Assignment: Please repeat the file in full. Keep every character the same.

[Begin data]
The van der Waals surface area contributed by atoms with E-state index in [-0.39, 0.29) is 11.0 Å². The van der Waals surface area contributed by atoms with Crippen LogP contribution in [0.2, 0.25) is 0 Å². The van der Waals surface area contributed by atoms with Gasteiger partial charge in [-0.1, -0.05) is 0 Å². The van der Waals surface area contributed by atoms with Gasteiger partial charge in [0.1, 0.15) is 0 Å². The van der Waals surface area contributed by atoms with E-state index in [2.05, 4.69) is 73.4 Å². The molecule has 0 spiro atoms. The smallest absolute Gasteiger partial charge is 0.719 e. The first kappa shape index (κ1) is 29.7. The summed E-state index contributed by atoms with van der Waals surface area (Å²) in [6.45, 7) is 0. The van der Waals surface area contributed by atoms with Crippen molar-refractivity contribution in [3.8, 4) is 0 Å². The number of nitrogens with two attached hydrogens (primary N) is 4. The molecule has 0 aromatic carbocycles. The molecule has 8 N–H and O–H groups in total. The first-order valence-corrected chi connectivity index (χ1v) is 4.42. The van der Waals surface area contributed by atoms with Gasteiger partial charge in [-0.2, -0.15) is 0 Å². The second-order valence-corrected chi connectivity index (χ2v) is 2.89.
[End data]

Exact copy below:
The van der Waals surface area contributed by atoms with E-state index in [-0.39, 0.29) is 11.0 Å². The van der Waals surface area contributed by atoms with Crippen LogP contribution in [0.2, 0.25) is 0 Å². The van der Waals surface area contributed by atoms with Gasteiger partial charge in [-0.1, -0.05) is 0 Å². The van der Waals surface area contributed by atoms with Gasteiger partial charge in [0.1, 0.15) is 0 Å². The van der Waals surface area contributed by atoms with E-state index in [2.05, 4.69) is 73.4 Å². The molecule has 0 spiro atoms. The smallest absolute Gasteiger partial charge is 0.719 e. The first kappa shape index (κ1) is 29.7. The summed E-state index contributed by atoms with van der Waals surface area (Å²) in [6.45, 7) is 0. The van der Waals surface area contributed by atoms with Crippen molar-refractivity contribution in [3.8, 4) is 0 Å². The number of nitrogens with two attached hydrogens (primary N) is 4. The molecule has 0 aromatic carbocycles. The molecule has 8 N–H and O–H groups in total. The first-order valence-corrected chi connectivity index (χ1v) is 4.42. The van der Waals surface area contributed by atoms with Gasteiger partial charge in [-0.2, -0.15) is 0 Å². The second-order valence-corrected chi connectivity index (χ2v) is 2.89.